Debbie Osborne's Animal Worming Recipe
by Debi Pearl of No Greater Joy Ministries
- 1 cup dry Mustard seed - powder
- 2 cups Thyme leaf - cut
- 2 cups Wormwood herb - cut*
- 1 cup Black Walnut hull - powder*
- 2 cups Sage leaf - chopped
- 1 cup Garlic - minced*
- 2 cups Rosemary leaf - chopped
- 1/2 cup Cloves - chopped
- 1 cup Psyllium seed - powder
- 2 cups Diatomaceous Earth (D.E.)*
She says, “As a rule of thumb, I use 1 cup of the powdered herbs to 2 cups of the cut herbs, except for the cloves and the D.E.” The most crucial ingredients in the recipe are marked by an asterisk (*).
Sprinkle the mixture on their feed in the morning and evening for 7 days straight. A mature goat gets about 1 tablespoon in the morning and evening. A mature pony gets about 1/4 cup in the morning and evening. A mature horse gets about 3/4 cup in the morning and evening. Use slightly smaller amounts for offspring.
This recipe can be used with other animals. Just use your judgment on adjusting the amounts of the daily dosages according to the animal's body weight.
"Just a quick message to say that I love your site and your products. I am a naturopathic vet in training and read your animal worming recipe with interest (it is very similar to one I use myself) but thought that you might add a note for horse owners. Black walnut hulls can contain a fungus which is deadly to horses, so it isn't always advisable to feed it to them, or pasture them under black walnut trees for that matter. If the infection is caught early enough it is sometimes treatable, sometimes not.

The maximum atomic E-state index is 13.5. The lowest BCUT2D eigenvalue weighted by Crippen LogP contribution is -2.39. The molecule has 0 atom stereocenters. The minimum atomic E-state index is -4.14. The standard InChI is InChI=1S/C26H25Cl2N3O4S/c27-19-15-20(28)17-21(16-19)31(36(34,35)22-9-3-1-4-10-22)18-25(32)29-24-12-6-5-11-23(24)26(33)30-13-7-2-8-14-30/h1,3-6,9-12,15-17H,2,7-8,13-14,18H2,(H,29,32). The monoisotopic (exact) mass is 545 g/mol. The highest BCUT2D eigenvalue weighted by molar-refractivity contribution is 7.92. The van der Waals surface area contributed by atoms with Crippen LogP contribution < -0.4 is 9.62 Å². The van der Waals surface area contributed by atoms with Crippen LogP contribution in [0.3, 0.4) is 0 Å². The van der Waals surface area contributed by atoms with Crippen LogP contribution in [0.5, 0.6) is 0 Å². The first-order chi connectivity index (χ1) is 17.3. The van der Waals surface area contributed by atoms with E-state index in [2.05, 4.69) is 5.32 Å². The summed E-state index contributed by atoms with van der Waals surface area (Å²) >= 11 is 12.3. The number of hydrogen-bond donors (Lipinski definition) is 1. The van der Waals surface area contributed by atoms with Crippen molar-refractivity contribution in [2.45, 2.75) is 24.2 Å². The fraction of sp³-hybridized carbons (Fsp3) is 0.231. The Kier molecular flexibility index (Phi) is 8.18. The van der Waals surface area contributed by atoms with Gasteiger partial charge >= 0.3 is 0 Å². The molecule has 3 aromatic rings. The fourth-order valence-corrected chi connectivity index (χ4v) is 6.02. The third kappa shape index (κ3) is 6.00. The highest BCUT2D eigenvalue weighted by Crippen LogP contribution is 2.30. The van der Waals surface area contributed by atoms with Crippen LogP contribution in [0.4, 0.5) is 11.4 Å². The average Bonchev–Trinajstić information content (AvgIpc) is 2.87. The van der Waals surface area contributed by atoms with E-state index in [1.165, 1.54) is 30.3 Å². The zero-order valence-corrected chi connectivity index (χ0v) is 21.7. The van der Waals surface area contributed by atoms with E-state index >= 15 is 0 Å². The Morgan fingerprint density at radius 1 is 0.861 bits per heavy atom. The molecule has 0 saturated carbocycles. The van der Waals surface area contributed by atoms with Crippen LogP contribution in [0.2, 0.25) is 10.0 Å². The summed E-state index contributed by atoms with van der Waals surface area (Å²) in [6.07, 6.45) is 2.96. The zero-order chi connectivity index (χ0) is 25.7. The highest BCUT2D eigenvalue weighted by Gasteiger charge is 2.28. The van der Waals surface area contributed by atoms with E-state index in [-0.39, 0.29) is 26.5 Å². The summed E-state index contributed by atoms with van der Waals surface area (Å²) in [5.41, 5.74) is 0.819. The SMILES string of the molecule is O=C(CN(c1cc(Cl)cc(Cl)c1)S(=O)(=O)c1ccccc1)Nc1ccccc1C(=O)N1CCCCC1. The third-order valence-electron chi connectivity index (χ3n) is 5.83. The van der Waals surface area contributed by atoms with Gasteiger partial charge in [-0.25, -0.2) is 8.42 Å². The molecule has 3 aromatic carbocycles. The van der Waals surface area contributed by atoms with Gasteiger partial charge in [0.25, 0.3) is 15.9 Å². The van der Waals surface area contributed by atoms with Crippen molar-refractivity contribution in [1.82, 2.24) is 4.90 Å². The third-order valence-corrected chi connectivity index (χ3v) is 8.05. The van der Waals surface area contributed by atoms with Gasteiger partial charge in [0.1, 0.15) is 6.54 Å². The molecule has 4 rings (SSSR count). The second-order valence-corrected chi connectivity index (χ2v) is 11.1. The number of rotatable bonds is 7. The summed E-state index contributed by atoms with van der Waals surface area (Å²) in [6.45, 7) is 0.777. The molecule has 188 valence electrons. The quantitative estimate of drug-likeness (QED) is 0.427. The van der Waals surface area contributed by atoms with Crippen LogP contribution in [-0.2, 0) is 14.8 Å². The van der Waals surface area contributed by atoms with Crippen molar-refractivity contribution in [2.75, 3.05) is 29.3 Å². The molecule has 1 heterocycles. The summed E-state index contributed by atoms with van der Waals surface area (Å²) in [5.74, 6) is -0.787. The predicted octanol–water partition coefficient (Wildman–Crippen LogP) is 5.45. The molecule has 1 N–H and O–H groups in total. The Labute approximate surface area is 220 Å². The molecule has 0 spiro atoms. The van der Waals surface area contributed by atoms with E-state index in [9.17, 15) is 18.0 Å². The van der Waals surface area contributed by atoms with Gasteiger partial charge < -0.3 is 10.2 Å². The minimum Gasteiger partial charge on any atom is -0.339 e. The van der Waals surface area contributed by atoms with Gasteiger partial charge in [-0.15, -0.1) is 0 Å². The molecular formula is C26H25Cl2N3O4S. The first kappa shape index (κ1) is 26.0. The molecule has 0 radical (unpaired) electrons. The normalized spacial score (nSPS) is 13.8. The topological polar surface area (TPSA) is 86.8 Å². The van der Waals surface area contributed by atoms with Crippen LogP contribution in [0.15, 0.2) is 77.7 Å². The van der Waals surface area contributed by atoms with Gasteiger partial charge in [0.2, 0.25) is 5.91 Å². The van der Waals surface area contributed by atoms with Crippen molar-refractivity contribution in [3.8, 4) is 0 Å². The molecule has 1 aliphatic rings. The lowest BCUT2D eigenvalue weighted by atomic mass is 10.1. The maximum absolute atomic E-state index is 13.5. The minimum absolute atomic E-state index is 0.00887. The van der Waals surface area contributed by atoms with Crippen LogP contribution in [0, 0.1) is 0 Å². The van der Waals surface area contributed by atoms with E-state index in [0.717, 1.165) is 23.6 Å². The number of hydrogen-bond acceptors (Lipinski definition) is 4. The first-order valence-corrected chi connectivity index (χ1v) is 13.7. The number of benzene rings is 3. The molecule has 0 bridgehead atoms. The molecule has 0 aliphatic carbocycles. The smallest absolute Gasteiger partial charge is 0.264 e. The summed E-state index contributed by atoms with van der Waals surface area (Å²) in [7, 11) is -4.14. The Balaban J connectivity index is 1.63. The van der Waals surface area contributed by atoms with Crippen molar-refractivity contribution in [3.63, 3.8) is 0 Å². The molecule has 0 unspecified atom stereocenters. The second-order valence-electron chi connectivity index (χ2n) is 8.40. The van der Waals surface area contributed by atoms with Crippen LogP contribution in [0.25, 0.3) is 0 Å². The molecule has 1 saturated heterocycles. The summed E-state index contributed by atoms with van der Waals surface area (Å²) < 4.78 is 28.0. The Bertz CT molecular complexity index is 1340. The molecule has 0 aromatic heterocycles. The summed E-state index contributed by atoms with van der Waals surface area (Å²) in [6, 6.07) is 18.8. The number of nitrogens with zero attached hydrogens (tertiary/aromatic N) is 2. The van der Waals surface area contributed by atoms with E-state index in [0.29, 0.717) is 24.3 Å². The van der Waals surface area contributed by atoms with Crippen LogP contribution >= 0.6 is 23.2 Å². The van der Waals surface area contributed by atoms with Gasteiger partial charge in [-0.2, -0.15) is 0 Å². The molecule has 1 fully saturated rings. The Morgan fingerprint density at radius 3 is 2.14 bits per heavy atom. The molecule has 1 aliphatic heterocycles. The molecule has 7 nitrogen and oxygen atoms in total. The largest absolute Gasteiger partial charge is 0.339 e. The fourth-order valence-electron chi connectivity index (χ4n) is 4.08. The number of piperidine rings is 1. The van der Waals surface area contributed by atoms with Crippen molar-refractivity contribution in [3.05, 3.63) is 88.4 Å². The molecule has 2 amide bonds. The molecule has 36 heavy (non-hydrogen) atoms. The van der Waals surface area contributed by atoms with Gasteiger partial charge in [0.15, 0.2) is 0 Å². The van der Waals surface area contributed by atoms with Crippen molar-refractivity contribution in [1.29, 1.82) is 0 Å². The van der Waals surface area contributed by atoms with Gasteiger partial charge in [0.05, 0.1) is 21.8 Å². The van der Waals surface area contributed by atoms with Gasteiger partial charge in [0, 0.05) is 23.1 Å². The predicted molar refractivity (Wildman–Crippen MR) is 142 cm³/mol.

"It should be noted that black walnut does not always contain this fungus. It just depends and there is no good way to tell if it does or doesn't. Everything else in the recipe is perfectly safe for horses. The dangers of the fungus apply ONLY to horses. The recipe in its enitirety is perfectly safe for other animals. Thanks so much for all your great work." Anna
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Did You Know?
Cayenne powder has been used by researchers in Antarctica to help them bear the extremely cold temperatures. The cayenne powder is sprinkled into their boots before putting them on. As the powder slowly comes in contact with the skin through the socks, it will draw blood to the feet, thus bringing much needed warms to the extremities. The one draw back is the red powder stains light colored socks. From our readings, it seems the stained socks were a small price to pay for the great benefit of being able to feel your toes after a little while out in the blistering cold! After trying this on a number of occasions during the winter near Lake Superior, I'm also convinced the stained socks are worth it.
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